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Producing "just" graduates is an easy task to higher education ‎institutions. However, producing researchers is a more difficult task. ‎Investing in students to produce researchers who have a great impact ‎on their community has been the mission of this man; Dr. Nidal ‎Dwaikat, who has inserted a new teaching method to train his first ‎year students to be competent researchers. And as the proverb says: ‎‎"He who does not research has nothing to teach".‎

By: Shatha Jararaa

Dr. Nidal Dwaikat is the Vice President for Planning, Development ‎and Quality Assurance at An-Najah National University. He is an ‎experienced Assistant Professor with a demonstrated history of ‎working in the research and higher education skilled in Business ‎Planning, Analytical Skills, Operations and Supply Chain ‎Management, and Quality Management. He holds a Doctor of ‎Philosophy (Ph.D.) focused in Industrial Engineering and ‎Management from KTH Royal Institute of Technology, and Post ‎doctorate at KTH Royal Institute of Technology, Sweden. He served ‎as assistant professor at Stockholm University and Lulea University ‎of Technology, and ‎has an extensive experience in planning, ‎development and quality assurance as he ‎worked in several local and ‎international institutions as a business development ‎consultant and ‎quality management system consultant.‎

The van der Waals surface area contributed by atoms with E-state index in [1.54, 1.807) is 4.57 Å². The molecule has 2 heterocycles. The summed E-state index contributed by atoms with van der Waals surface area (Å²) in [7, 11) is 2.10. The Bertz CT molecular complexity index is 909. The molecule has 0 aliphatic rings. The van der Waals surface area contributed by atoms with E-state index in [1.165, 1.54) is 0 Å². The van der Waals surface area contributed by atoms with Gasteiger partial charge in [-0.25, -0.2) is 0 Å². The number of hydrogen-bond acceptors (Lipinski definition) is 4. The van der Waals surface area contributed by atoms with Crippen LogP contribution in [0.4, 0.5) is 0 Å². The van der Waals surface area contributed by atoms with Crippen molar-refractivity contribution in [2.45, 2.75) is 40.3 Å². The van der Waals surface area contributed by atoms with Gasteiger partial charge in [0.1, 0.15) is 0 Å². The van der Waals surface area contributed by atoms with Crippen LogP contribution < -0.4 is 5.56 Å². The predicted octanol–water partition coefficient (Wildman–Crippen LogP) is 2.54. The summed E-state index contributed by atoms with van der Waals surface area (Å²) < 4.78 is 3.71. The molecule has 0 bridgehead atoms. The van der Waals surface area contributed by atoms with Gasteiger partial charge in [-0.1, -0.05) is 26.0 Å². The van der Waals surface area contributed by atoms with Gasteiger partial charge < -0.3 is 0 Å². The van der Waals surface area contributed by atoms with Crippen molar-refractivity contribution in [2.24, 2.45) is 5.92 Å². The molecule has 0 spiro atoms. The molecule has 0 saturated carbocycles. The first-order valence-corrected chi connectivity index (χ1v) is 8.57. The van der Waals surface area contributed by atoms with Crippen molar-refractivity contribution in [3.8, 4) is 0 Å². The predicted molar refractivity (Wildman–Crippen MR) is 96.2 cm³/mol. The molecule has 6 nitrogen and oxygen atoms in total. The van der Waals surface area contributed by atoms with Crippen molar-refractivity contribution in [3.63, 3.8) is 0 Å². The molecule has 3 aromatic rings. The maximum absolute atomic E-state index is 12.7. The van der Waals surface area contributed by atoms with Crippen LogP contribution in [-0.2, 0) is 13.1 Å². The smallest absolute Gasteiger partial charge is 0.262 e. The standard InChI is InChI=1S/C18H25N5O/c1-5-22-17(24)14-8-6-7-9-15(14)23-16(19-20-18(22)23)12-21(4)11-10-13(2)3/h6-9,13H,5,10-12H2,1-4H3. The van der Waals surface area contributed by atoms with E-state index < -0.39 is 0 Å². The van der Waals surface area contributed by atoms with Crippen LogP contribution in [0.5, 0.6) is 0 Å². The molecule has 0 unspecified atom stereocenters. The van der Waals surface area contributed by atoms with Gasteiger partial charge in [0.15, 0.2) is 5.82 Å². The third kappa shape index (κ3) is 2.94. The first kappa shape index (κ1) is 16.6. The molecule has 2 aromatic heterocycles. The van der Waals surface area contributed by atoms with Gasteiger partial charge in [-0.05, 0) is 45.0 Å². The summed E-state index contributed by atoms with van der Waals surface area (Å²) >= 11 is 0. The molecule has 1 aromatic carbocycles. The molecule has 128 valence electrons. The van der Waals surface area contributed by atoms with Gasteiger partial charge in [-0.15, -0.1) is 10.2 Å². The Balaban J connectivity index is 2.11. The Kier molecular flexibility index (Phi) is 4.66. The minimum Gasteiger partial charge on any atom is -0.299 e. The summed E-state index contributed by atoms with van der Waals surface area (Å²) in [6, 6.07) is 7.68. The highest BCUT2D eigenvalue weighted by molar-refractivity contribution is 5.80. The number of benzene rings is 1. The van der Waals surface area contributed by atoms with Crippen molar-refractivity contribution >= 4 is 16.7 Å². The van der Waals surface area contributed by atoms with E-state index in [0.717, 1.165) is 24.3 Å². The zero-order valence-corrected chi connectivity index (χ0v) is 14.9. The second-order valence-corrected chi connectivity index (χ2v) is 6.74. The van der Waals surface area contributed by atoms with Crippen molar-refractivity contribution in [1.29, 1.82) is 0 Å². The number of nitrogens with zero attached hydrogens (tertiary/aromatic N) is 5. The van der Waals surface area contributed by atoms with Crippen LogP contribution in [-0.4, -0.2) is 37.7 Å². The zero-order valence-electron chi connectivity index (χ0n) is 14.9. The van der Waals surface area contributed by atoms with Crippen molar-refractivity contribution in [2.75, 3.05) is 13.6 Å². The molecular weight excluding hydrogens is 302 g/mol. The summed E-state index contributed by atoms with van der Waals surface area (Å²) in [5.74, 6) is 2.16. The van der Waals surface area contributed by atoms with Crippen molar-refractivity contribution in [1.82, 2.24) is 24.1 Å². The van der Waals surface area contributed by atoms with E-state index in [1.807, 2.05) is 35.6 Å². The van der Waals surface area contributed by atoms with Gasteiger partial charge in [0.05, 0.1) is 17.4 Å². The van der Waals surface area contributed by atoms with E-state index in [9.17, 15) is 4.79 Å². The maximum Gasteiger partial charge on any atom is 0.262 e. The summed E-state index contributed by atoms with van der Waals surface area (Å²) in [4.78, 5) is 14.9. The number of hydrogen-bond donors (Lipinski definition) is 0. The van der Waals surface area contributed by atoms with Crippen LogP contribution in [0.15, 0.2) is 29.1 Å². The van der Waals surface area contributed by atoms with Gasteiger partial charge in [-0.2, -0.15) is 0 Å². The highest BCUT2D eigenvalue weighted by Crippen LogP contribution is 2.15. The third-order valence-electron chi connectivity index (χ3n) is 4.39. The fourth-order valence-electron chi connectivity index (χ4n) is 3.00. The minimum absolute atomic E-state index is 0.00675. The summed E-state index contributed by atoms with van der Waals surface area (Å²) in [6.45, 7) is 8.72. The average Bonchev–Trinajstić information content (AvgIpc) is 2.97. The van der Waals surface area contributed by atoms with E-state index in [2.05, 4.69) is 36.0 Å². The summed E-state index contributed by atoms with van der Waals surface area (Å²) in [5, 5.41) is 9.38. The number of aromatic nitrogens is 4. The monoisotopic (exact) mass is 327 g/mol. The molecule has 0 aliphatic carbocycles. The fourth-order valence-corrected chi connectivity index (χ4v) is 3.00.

Dr. Dwaikat created an initiative of teaching a new technique for ‎analyzing research data using a new method called "Partial Least ‎Squares Structural Equation Modeling" (PLS-SEM) at An-Najah ‎National University. He integrated this method in his courses. When I ‎interviewed Dr. Dwaikat, he said: "When I returned to An-Najah ‎University, I was assigned to teach a course "Advanced Research ‎Methods and Statistical Analysis" for MSc engineering management ‎students. Therefore, I have decided to transfer my experience to my ‎students, and started to integrate this method in the course. The ‎method includes a software program called Smart PLS.‎

Experience with Students ‎

Dr. Dwaikat designed a course, and asked the students to conduct ‎research over the course period and publish it. The publishing stage ‎was the final exam. The course included two parts theoretical and ‎research. Students were introduced to how to conduced full research ‎papers and they had to do scientific research. They were taught how ‎to analyze data. Dr. Nidal mentioned that at the beginning, they ‎resisted this teaching method as it needs a lot of efforts, and they were ‎first year students, but then they enjoyed the work.  ‎

The course depended on two milestones: setting proposal and writing ‎proper research and submission, and giving feedback. Thus, they were ‎divided to work in groups choosing the first author and other ‎members depending on their skills.‎

Their papers were reviewed by the course teacher who gave them ‎feedback and general hints. Then, they had to choose a well reputable ‎journal with impact factor to submit their papers in. In this stage they ‎learned how to deal with the publication submission process and ‎rejection as well as major minor revision.‎

It is worth mentioning that three groups succeeded to submit first and ‎second rounds, and two of the groups successfully published their ‎research in Scopus-indexed journals in their filed.‎